On Friday, Met Police FC had sent match information for Clapton fans travelling to the game. Just days later, they had changed their minds, revealing that came after ‘lengthy talks with Clapton’s officials’.

A strange move, for any club to brief against their own fanbase to ensure they can’t go to a game. Stranger still when Clapton officials have posted two anonymous ‘true supporter’ letters recently trying to appeal to fans to end their home game boycott.

Met Police FC declined repeated attempts to explain their reasons beyond their short statement, or even answer practical questions. However, Clapton chief executive Vince McBean suggested to a journalist the ban came after he discussed historic use of ‘pyro’ with them.

For background, there were two instances of ‘pyro’ at Clapton games early this season, out of 30 games so far. There have been no instances since early October, as fans elected to call a halt due to the threat of fines being levied against clubs.

Fan groups the Clapton Ultras and Real Clapton have both issued statements, with the clear suggestion that Mr McBean pushed for the ban in retaliation for fans blocking his attempt to liquidate the charity which runs the historic Old Spotted Dog ground (a case which is still ongoing in the High Court).

Whatever the reason, the police’s ‘presumption of guilt’ fan ban sparked an online backlash, with everyone from the Football Supporters Federation, to former Wales international goalkeeper Neville Southall, to Stand magazine, and even the UK’s deputy high commissioner in Hyderabad, India, wading in.

Clubs in the Essex Senior League and beyond who have hosted Clapton have also publicly stuck up for the fans, including Redbridge, Barkingside, FC Romania, Ilford, Sporting Bengal, Hullbridge Sports, Waltham Forest, West Essex and Welwyn Garden City.

In fact even the Met Police’s own manager Jim Cooper seemed to question the club’s decision, liking a tweet that said “Oh Met… you got this one badly wrong… Nothing wrong with the ‘Ultras’ at all! Sad” and followed it up with the cryptic message “#baffled’.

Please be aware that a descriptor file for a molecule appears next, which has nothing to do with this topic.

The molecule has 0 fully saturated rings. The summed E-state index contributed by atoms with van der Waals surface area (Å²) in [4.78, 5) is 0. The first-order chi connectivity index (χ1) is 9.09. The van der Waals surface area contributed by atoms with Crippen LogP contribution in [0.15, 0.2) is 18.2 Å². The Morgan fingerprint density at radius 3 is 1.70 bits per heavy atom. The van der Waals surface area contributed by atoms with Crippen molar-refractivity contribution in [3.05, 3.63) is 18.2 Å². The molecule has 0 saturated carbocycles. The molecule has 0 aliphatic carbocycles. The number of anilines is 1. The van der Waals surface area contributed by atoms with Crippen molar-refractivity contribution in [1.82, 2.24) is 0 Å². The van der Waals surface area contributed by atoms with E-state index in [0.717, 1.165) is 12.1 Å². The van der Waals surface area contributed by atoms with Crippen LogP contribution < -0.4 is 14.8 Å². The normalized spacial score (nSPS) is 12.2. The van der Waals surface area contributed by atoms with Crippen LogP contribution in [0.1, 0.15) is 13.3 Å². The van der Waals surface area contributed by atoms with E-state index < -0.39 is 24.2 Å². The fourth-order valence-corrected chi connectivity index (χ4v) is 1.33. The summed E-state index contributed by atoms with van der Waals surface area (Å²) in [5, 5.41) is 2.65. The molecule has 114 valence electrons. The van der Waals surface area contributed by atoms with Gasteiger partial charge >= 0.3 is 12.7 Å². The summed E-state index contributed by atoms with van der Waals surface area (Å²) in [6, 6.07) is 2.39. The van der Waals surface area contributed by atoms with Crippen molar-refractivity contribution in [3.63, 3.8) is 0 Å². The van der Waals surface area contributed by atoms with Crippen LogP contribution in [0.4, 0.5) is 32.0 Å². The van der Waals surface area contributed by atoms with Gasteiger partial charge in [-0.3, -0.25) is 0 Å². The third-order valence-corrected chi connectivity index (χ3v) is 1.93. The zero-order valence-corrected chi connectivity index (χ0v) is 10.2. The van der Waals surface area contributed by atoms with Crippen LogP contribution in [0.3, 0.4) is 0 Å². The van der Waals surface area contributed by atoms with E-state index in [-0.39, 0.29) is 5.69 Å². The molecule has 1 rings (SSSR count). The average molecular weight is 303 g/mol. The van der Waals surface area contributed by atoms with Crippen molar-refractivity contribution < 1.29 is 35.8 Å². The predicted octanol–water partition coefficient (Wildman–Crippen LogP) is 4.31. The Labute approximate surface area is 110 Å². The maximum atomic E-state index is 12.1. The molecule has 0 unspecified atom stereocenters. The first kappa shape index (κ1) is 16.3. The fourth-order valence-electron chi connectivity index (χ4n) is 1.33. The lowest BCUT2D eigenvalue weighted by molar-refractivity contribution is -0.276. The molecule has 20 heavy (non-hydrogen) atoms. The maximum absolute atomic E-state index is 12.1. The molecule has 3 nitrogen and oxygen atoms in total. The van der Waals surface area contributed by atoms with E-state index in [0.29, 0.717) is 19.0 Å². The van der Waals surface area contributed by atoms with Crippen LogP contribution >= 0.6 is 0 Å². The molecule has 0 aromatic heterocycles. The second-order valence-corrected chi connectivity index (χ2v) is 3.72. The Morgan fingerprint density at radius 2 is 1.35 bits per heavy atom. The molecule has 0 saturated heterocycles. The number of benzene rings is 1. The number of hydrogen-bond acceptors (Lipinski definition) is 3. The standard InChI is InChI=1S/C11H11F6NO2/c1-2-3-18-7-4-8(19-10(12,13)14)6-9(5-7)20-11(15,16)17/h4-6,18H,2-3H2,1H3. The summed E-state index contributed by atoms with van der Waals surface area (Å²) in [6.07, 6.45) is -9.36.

And Met Police FC’s own matchday programme – presumably printed before Monday’s decision – welcomed the Ultras and praised the atmosphere they create.

Other observers noted the social activities that the Clapton Ultras are involved in, including in the last few weeks organising foodbank collection, helping a soup kitchen, promoting and attending fundraising games for Waltham Forest, and arranging Christmas toy collection for kids who go without. Is that really ‘unacceptable’?

Some also pointed out that Clapton fans traditionally clean the terraces of every ground they visit, and sportingly applaud and cheer the opposition players at the end of every game. And others suggested there was an irony that a club called Met Police felt they were unable to police a low-profile cup game and had acted on poor intelligence.

The club originally consisted of serving police officers, but this rule was removed when the commissioner refused to sanction time off for the team and it has not had a serving officer play since 2011.

In the end, Met Police FC drafted in four stewards outside their Imber Court in East Molesey to prevent any travelling fans from entering the ground. A group of Clapton fans did make the two-hour journey from East London to sing their support from outside, but did not attempt to gain entry.

Metropolitan Police FC, who as a Bostik League side regularly host clubs with large fanbases such as Dulwich Hamlet and Wealdstone, eventually ran out 3-1 winners.

Pics on social media suggested the crowd barely reached double figures – it was eventually declared at 28.

But what was the ban really all about? We asked all the main bodies involved for their take in the last few days. Here’s what we found out.

Metropolitan Police FC

We made repeated attempts to find out some important logistical questions in the wake of the ban announcement, namely

  • Are you sticking by the decision to ban away fans?
  • How will you be enforcing the away fan ban?